The cover of Stellarphant by James Foley

Title: Stellarphant
Author: James Foley
Genre: Children’s Picture Book
Publisher: Fremantle Press
Published: November 2021

James Foley’s Stellarphant is a charming picture book about an elephant who wants to become an astronaut. Accompanied by bright and playful illustrations, and themes of courage and perseverance, this is the perfect book to inspire young minds.

From the very first illustration, before the story has officially begun, readers are presented with Space Command’s Hall of Heroes: a wall lined with framed photos of astronauts that all look very similar. So when Stella walks into the building, bright-eyed and application in hand, the person at the desk is in disbelief. How can an elephant be an astronaut? There’s never been one before. They turn her away, saying that unless she can find a spacesuit that fits her, they can’t approve her application. So Stella leaves and returns with her own suit, only to be turned away again and again on the basis that Space Command does not have the equipment to send an elephant to space. But Stella is not one to give up and is determined to become an astronaut.

I was genuinely excited to read this book. The idea of sending an elephant to space is such a fun idea and I know that as a kid I would’ve latched onto this story. Stella is such an endearing character, with her bright eyes and unwavering passion. She’s ambitious and hopeful and works hard to meet all the requirements put before her. It’s clear to everyone that if anyone has the qualifications to become an astronaut, it’s her. But as the story progresses, readers see that Space Command’s unpreparedness of sending an elephant to space isn’t the issue, but the narrow-mindedness and refusal to change of an already-established organisation.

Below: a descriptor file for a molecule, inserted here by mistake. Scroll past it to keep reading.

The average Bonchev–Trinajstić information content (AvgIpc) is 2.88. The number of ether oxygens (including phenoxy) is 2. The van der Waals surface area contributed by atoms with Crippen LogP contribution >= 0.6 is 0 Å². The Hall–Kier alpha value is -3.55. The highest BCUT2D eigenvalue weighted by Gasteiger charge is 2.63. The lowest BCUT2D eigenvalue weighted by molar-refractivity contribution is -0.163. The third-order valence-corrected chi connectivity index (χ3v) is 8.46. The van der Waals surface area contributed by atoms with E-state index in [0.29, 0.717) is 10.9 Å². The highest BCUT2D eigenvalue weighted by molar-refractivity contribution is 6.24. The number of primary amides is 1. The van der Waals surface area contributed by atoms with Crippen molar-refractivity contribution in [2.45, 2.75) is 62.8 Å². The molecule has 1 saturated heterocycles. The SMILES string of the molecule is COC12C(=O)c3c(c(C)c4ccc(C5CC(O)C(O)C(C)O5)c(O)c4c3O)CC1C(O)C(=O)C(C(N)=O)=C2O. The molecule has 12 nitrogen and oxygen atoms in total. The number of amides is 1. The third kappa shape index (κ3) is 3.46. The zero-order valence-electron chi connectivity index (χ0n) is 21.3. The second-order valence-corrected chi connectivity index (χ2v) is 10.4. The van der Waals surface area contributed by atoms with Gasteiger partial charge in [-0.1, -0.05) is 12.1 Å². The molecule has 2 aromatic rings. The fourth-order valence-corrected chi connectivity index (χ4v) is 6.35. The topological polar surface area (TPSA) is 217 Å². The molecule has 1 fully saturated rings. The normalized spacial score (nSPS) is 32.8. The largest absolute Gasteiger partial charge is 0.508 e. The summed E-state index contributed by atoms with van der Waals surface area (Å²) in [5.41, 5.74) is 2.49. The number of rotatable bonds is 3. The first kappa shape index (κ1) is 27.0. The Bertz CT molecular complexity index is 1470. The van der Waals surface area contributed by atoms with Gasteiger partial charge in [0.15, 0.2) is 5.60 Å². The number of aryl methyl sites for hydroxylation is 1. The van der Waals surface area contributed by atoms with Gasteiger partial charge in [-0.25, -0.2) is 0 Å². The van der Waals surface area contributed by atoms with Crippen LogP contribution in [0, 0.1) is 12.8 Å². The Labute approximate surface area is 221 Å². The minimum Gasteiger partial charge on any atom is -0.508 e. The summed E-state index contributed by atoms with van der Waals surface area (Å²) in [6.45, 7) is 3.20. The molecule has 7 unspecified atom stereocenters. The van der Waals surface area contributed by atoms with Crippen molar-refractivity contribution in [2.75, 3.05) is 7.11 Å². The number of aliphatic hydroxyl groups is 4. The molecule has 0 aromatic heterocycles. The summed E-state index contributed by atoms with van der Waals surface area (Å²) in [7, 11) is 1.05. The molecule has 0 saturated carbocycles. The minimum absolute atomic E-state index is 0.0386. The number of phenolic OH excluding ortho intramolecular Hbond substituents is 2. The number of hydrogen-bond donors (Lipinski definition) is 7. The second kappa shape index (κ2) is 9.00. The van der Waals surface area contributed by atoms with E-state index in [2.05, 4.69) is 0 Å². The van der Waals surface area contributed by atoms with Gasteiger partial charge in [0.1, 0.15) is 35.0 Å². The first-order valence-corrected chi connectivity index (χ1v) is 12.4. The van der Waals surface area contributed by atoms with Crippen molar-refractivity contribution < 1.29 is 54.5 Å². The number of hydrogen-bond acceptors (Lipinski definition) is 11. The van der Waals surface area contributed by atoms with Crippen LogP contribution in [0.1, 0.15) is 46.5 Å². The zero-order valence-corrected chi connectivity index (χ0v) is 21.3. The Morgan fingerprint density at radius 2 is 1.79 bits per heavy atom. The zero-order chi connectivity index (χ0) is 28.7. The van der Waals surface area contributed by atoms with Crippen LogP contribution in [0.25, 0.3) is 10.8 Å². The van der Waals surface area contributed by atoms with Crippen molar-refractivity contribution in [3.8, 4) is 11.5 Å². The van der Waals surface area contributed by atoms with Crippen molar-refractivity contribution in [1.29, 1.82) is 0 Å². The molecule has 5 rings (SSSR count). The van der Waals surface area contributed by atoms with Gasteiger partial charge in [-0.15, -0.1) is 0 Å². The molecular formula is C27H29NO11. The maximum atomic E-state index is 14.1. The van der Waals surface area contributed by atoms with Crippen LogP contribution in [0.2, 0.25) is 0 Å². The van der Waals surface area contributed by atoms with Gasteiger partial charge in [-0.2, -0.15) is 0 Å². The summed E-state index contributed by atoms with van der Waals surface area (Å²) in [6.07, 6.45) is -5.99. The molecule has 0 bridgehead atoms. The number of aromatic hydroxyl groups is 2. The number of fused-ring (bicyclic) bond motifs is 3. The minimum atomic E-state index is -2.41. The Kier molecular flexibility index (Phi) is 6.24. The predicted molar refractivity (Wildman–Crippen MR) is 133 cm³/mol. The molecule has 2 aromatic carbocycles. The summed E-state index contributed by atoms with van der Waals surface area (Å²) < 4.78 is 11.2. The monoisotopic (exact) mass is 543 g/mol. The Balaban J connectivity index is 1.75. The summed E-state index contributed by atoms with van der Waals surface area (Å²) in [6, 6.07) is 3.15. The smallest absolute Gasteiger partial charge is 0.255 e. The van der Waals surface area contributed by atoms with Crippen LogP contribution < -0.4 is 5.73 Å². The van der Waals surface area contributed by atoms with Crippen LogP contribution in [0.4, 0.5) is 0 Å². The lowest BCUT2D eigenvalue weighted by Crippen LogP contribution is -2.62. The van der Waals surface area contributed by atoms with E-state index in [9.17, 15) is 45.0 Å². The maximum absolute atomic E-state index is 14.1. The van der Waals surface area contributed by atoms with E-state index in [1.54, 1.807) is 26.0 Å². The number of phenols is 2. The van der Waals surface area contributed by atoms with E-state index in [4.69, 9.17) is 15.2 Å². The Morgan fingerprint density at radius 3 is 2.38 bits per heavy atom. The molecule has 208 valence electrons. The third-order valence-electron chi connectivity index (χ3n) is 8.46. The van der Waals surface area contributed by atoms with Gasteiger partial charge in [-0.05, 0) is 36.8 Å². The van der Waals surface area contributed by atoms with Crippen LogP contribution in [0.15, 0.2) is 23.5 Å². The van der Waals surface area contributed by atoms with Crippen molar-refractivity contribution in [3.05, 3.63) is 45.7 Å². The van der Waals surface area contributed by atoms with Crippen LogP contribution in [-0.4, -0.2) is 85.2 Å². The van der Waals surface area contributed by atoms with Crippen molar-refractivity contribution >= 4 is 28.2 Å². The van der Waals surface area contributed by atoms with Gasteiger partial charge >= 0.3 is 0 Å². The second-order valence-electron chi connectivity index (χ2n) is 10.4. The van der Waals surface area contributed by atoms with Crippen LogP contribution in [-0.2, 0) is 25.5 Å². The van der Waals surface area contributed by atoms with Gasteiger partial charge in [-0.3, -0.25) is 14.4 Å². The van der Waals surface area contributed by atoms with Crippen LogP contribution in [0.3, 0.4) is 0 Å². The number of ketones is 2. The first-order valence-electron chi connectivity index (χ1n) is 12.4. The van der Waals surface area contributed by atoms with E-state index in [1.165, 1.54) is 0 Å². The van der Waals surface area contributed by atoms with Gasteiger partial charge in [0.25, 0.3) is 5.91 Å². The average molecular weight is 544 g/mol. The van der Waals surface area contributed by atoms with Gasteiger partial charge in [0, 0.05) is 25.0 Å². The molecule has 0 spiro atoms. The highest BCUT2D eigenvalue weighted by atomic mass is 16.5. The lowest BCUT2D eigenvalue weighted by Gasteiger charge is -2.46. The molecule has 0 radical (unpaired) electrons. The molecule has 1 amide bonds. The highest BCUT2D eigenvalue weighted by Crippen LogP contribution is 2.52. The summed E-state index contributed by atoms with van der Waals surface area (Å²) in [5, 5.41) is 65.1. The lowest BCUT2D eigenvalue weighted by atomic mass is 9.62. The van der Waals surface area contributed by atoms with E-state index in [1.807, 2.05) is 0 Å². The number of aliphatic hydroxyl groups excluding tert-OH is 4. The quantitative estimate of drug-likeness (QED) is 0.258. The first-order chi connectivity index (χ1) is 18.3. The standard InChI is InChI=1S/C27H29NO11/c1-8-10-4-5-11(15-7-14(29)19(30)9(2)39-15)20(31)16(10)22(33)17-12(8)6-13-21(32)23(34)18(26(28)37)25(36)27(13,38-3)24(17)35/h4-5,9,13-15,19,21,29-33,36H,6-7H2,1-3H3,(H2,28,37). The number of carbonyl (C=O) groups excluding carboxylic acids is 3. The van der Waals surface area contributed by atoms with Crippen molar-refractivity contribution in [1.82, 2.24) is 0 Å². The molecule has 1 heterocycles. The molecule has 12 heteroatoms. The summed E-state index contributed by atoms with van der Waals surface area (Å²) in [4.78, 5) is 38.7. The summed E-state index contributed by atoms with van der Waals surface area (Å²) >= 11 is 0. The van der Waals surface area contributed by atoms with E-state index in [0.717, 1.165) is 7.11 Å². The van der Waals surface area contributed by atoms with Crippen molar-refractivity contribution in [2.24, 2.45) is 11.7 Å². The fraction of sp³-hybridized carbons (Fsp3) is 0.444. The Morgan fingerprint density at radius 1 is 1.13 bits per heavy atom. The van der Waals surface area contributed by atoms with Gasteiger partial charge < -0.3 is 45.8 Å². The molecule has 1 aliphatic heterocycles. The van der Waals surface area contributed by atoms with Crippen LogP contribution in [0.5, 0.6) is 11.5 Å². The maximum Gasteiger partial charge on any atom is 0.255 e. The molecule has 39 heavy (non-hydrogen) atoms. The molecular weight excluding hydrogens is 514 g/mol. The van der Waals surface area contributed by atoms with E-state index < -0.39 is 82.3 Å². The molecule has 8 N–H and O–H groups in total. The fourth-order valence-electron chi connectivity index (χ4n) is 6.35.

Stellarphant’s approach to discrimination is one that many adults and parents will be able to recognise and even relate to. But for growing children who are developing their own dreams and aspirations, this story is sure to bring comfort and encouragement. Stella knows how much work she’s put in even if it’s not recognised. And despite not seeing someone like herself represented in the field of her dreams, she is not deterred. It’s this confidence and self-worth that makes this story so heart-warming, and will instil valuable lessons to young readers.

If you haven’t picked up James Foley’s Stellarphant, it’s one that I definitely recommend. It’s full of stunning illustrations and interesting characters, and Stella is such a wonder to behold. This charming picture book is sure to inspire readers both young and old!  

Underground Team
editors.underground.writers@gmail.com

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